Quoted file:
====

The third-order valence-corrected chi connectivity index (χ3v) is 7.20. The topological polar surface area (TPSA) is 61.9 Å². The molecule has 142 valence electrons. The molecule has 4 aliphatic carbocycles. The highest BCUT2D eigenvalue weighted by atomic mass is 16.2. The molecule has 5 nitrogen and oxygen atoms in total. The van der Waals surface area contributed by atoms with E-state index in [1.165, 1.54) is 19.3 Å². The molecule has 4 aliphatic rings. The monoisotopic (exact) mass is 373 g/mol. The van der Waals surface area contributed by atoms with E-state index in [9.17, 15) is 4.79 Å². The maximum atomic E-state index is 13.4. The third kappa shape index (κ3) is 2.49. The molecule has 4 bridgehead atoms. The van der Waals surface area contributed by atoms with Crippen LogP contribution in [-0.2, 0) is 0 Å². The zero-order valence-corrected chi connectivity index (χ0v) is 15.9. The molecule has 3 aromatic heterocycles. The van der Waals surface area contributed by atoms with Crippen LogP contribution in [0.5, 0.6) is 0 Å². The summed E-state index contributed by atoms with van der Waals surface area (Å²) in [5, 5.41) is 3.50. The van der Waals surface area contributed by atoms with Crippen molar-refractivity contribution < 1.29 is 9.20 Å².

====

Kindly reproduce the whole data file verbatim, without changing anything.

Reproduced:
The third-order valence-corrected chi connectivity index (χ3v) is 7.20. The topological polar surface area (TPSA) is 61.9 Å². The molecule has 142 valence electrons. The molecule has 4 aliphatic carbocycles. The highest BCUT2D eigenvalue weighted by atomic mass is 16.2. The molecule has 5 nitrogen and oxygen atoms in total. The van der Waals surface area contributed by atoms with E-state index in [1.165, 1.54) is 19.3 Å². The molecule has 4 aliphatic rings. The monoisotopic (exact) mass is 373 g/mol. The van der Waals surface area contributed by atoms with E-state index in [9.17, 15) is 4.79 Å². The maximum atomic E-state index is 13.4. The third kappa shape index (κ3) is 2.49. The molecule has 4 bridgehead atoms. The van der Waals surface area contributed by atoms with Crippen LogP contribution in [-0.2, 0) is 0 Å². The zero-order valence-corrected chi connectivity index (χ0v) is 15.9. The molecule has 3 aromatic heterocycles. The van der Waals surface area contributed by atoms with Crippen LogP contribution in [0.5, 0.6) is 0 Å². The summed E-state index contributed by atoms with van der Waals surface area (Å²) in [5, 5.41) is 3.50. The van der Waals surface area contributed by atoms with Crippen molar-refractivity contribution < 1.29 is 9.20 Å².